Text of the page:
By: Ronnie Brown on February 5th, 2022
A Review of the RO-TAP® RX-29 Mechanical Sieve Shaker
Starting as simple hand sieving, test sieve analysis has been a particle size analysis technique known for its reliability for decades. If you have worked within the realms of test sieve analysis in any capacity, odds are you have heard of the W.S. Tyler RO-TAP RX-29.
It's a device that uses a dual rotating and tapping motion to facilitate particle movement in a test sieve stack. Actually, this is where the name RO-TAP came from.
Having seen the RO-TAP RX-29 thrive for decades, W.S. Tyler has helped hundreds of customers across dozens of industries implement, taking note of the experiences they have.
To leverage the knowledge we have gained throughout the years and help you better understand whether or not the RX-29, in particular, is suitable for you, we wrote a review about it. That said, the following article will cover:
- What an RO-TAP RX-29 is
- How much the RO-TAP RX-29 costs
- The specs of the RO-TAP RX-29
- How the RO-TAP RX-29 works
- The pros surrounding the RO-TAP RX-29
- The cons surrounding the RO-TAP RX-29
What Is the RO-TAP RX-29?
The W.S. Tyler RO-TAP RX-29 is W.S. Tyler's signature mechanical sieve shaker that performs dual oscillating and brute force hammer tap motions to separate the individual particles in a test sieve stack. In other words, it's a device that is designed to agitate the particles on your test sieves to draw a dependable particle size distribution curve.
How Much Does It Cost?
Currently, the RO-TAP RX-29 costs $3,299.03. This price is a reflection of the price of the raw material needed to construct the device and does not include any test sieves.
Put simply, any test sieves you require will increase the overall cost of the order. To find out more about how much your test sieves may cost, we put together the following article:
What Are the Specs?
- Testing Applications: 2" down through 635 mesh (20 microns)
- Oscillations per Minute: 278±10
- Oscillations Displacement: 1-1/8" x 7/16"
- Taps per Minute: 150±10
Available with 115v 230v variants, the RO-TAP can accommodate operations that require 50 cycles and 60 cycles.
In terms of test sieve compatibility, the RX-29 is meant to test 8-inch test sieves. This makes it capable of testing particles ranging from two inches to 20 microns.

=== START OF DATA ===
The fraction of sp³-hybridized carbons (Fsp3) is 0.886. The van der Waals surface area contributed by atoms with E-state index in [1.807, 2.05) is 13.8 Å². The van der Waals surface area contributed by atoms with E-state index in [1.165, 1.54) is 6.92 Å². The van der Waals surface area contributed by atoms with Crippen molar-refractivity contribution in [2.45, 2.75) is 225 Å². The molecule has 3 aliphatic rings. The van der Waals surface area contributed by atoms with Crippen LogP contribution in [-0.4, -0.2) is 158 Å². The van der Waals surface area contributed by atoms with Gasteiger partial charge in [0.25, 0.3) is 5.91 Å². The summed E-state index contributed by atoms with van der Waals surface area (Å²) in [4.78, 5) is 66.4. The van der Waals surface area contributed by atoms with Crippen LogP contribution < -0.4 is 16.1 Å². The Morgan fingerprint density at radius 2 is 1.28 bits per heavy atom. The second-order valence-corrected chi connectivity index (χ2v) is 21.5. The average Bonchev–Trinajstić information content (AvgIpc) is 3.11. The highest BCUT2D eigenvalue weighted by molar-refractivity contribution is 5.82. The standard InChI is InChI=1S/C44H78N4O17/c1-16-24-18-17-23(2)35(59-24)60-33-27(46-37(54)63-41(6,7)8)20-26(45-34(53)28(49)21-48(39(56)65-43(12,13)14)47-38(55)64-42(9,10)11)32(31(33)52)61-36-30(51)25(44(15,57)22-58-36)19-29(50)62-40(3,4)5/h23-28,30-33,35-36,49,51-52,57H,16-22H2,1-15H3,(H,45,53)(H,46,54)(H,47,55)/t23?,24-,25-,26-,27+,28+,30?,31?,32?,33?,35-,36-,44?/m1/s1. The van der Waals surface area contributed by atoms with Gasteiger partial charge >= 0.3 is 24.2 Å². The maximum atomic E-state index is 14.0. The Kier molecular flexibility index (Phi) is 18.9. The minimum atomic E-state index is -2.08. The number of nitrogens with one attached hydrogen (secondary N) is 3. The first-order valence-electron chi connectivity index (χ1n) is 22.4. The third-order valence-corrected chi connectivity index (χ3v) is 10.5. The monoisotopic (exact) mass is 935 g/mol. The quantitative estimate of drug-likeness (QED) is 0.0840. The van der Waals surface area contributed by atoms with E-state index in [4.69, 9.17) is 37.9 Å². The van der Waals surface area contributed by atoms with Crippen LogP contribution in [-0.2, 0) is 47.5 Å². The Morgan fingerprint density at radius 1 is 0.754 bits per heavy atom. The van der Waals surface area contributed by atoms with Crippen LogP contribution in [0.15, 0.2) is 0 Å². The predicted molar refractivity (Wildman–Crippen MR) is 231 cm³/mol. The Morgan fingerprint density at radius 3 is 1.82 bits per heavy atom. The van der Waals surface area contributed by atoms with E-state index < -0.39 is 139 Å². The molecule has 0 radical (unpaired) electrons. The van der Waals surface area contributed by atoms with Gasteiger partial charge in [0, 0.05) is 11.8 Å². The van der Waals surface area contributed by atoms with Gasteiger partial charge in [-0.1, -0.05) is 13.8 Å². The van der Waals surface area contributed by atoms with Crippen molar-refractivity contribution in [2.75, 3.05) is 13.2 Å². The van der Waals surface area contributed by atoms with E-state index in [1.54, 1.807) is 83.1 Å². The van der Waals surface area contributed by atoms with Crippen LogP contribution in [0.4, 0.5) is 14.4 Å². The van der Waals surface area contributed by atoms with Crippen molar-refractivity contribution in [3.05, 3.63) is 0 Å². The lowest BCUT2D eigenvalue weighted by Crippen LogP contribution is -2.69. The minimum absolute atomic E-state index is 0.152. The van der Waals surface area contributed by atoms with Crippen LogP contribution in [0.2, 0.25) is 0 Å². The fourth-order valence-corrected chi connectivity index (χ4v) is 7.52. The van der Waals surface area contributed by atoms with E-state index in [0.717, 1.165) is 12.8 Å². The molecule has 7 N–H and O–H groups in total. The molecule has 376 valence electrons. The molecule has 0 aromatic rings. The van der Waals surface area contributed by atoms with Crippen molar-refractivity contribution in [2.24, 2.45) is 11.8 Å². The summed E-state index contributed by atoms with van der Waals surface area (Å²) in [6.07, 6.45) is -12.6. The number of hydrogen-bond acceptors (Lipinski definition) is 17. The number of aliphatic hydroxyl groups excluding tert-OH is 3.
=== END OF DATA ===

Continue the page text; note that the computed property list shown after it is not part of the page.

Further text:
When it comes to your test sieve stack, if you use half-height sieves, a test sieve stack can hold up to 13 sieves with a half-height catch pan. If full-height sieves are used, a test sieve stack can hold up to 6 sieves with a full-height catch pan.
The RO-TAP RX-29 employs a motorized system to drive the oscillating motion and brute force hammer taps that the RX-29 is famous for. This moves the particles on each sieve in a flat plan while forcing them through the mesh openings of the test sieves.
When it comes to operating the device, the RX-29 is very user-friendly. Lab operators simply need to place their test sieve stack, adjust the height of the sieve stack, set the test duration, and press the start button.
To that end, it is recommended to conduct an end of sieving analysis before using the device for the first time.
What Are the Pros?
The most significant selling point associated with the RO-TAP RX-29 is its reputation. Since its creation, the RO-TAP RX-29 has become regarded as the gold standard sieve shaker throughout the particle size analysis industry.
In fact, it can be traced back to dozens of industry standards.
Another key benefit of the RX-29 is its ease of use. As mentioned earlier, the device is, for the most part, plug and play.
This reduces the chances of user error, making it easier for labs with multiple operators that consistent results are achieved no matter who is using the device.
What Are the Cons?
The biggest drawback associated with the RO-TAP RX-29 is the amount of noise it makes. When operating, it can produce 85 dB on top of any rattling particles in your test sieve stack.
This can be managed down to a noise level of 78 dB when the device is placed in a specially made sound encloser.
It should also be noted that the device is construed using casted metal. This makes the device very heavy, requiring at least two people to install or transport it safely.
Additionally, despite the weight, the motions it performs to promote particle movement are pretty aggressive. As a result, the device is known to move and shift when testing material, requiring it to be bolted down.
Know the Process Before Buying
The W.S. Tyler RO-TAP RX-29 is W.S. Tyler's flagship mechanical sieve shaker that has gained an undeniable reputation for producing actuator and repeatable results. Despite it being reflected in dozens of industry standards, the amount of noise that is produced while testing material must be taken into consideration.
Now, there is a good chance that RX-29 can accommodate your particle analysis requirements. But before you invest, you should get to know both the dry and wet sieve analysis processes, as these are the methods you can conduct with the device.
As the creator of the original RO-TAP mechanical sieve shaker, W.S. Tyler holds itself accountable for helping you down the road of implementing particle analysis equipment that genuinely delivers desirable results.
To that end, the following article was written to illustrate what testing material with the RX-29 looks like:
About Ronnie Brown
Ronnie is the Content Writer for W.S. Tyler and has four years of experience as a professional writer. He strives to expand his knowledge on all things particle analysis and woven wire mesh to leverage his exceptional writing and graphic design skills, creating a one-of-a-kind experience for customers.